Action for Charity
Quick National Minimum Wage and National Living Wage Update

The National Minimum Wage and the National Living Wage rates will be rising from 1 April 2017. You need to make sure your employees are receiving this statutory right.
Age Current Rate Rate from 1st April 2017
25 and over £7.20 £7.50
21-24 £6.95 £7.05
18-20 £5.55 £5.60
16-17 £4.00 £4.05
Apprentice £3.40 £3.50
The new rate of pay will only be effective from the first full pay reference period after that date. For example, if the pay reference period starts on 16 March – 16 April, the pay between 1 April – 16 April will be based on the current rates. The pay from 16 April – 16 May will be at the new rate as this is the first full pay reference period after the 1 April 2017.

The above also applies when an employee reaches the next age bracket.

Failure to pay at least the national minimum wage or to falsify payment records is against the law. The new penalty of failing to comply with the National Living Wage will be 200% of the amount owed, unless the arrears are paid within 14 days.
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What Not to Wear

Dress codes at work can often be an emotive subject for employers and employees alike. There has been a lot in the press recently about women being told they are required to wear high heels for work, encouraged to wear more revealing outfits or apply more make up.

The Guardian recently reported about a 27 year old woman who was sent home from a City Accountancy firm in 2015, for refusing to wear high heels unless she went out and bought a pair that were between two and four inches high. Her reasons for objecting were that her Receptionist role involved her being on her feet for most of her day. Her feet could not tolerate the time spent wearing high heels all day. Some have claimed that this requirement is sexist and less favourable treatment towards women. The lady in question has since started a petition.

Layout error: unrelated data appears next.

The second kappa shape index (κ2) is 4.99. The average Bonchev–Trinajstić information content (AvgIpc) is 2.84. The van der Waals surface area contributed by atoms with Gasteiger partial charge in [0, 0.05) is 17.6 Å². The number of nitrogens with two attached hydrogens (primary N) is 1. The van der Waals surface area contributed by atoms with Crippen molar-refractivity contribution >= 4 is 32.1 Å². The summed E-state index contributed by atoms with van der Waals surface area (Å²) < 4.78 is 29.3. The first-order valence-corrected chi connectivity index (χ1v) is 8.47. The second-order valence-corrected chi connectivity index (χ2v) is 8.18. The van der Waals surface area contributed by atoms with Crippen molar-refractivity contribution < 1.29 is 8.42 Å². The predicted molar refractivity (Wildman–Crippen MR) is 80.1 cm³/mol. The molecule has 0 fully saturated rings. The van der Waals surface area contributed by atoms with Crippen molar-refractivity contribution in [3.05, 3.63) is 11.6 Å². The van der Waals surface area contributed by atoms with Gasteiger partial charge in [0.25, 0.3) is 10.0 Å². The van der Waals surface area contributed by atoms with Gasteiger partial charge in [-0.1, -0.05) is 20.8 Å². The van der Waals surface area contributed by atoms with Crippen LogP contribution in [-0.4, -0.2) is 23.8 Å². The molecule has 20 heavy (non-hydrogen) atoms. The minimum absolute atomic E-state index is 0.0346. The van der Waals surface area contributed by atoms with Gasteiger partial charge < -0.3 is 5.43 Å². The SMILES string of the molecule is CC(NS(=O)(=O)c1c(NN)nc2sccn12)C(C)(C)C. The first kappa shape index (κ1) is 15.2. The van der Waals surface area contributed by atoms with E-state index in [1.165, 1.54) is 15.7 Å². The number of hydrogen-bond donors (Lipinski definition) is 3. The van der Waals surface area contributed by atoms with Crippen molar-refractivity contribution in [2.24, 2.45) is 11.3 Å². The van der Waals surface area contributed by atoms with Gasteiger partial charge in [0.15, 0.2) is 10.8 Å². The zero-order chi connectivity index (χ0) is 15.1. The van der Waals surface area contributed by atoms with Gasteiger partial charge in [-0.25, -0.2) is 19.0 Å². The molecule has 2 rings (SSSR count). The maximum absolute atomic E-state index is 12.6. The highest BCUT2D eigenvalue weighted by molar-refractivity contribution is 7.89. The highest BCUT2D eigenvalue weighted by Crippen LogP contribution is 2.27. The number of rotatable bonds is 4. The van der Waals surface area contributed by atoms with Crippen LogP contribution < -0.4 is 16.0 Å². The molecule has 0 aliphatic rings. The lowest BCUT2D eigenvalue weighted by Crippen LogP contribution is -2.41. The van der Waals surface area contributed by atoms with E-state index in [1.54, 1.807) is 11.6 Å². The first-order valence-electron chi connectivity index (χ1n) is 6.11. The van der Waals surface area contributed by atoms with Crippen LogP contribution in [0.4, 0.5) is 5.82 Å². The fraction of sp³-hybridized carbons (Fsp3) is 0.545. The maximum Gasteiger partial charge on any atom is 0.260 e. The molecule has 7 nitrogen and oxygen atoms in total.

There has been a lot of interest in this story and there is pressure for laws to be changed so women cannot be forced to wear high heels, dye/straighten their hair, apply make-up or wear revealing clothing. The BBC claims that MPs feel that the Equality Act 2010 is not currently protecting workers.

What does the law say?

Employers can encourage employees to dress according to their reasonable company dress code policy. A reasonable amount of time should be given for the employee to make the changes required.

Dress code requirements can be different for men and women as long as they are similar (i.e. acceptable level of smart or casual wear), but the policy cannot be sexist or unrelated to the needs of the job. Forcing women to wear high heels for work is not a requirement for a job role. The BBC says that MPs have raised concerns over gender stereotyping which is often reinforced by a dress code and is outdated. However in order for employees to make a successful claim for sex discrimination with regards to a dress code policy, they have to prove that they received less favourable treatment as a direct result.

There are also potential health and safety risks for women wearing high heels consistently over periods of time which can cause permanent damage to feet, knee joints and back problems. Recommendations have been made to update the legislation.

What can you do?

Double check your policy. If someone appears for work and you think they are dressed inappropriately for work, you can send them home and ask them to change, without pay or give employees reasonable time to make a necessary purchase.
Do you need help with your Dress Code Policy?
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Should you need any assistance with the issues highlighted in this months Newsletter, or if you would like to discuss any other HR issues you may have, please do not hesitate to contact a member of the PicassoHR team on 01473 784991 or email we will be more than happy to help.